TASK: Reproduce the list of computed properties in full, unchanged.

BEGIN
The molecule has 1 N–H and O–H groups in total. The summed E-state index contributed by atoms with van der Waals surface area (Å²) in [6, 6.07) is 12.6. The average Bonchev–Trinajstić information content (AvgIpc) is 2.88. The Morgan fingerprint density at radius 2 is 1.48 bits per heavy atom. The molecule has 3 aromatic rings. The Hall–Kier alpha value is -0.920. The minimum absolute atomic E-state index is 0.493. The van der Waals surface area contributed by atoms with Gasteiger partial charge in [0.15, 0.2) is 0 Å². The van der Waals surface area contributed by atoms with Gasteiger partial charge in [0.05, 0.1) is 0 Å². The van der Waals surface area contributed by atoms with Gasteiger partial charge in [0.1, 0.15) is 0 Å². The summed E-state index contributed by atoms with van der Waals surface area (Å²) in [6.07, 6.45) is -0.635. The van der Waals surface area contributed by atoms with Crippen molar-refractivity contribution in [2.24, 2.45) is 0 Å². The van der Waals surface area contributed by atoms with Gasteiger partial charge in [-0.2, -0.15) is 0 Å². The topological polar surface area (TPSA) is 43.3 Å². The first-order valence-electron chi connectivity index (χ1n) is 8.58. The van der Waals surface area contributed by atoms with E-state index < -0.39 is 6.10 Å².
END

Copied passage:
The molecule has 1 N–H and O–H groups in total. The summed E-state index contributed by atoms with van der Waals surface area (Å²) in [6, 6.07) is 12.6. The average Bonchev–Trinajstić information content (AvgIpc) is 2.88. The Morgan fingerprint density at radius 2 is 1.48 bits per heavy atom. The molecule has 3 aromatic rings. The Hall–Kier alpha value is -0.920. The minimum absolute atomic E-state index is 0.493. The van der Waals surface area contributed by atoms with Gasteiger partial charge in [0.15, 0.2) is 0 Å². The van der Waals surface area contributed by atoms with Gasteiger partial charge in [0.05, 0.1) is 0 Å². The van der Waals surface area contributed by atoms with Gasteiger partial charge in [0.1, 0.15) is 0 Å². The summed E-state index contributed by atoms with van der Waals surface area (Å²) in [6.07, 6.45) is -0.635. The van der Waals surface area contributed by atoms with Crippen molar-refractivity contribution in [2.24, 2.45) is 0 Å². The van der Waals surface area contributed by atoms with Gasteiger partial charge in [-0.2, -0.15) is 0 Å². The topological polar surface area (TPSA) is 43.3 Å². The first-order valence-electron chi connectivity index (χ1n) is 8.58. The van der Waals surface area contributed by atoms with E-state index < -0.39 is 6.10 Å².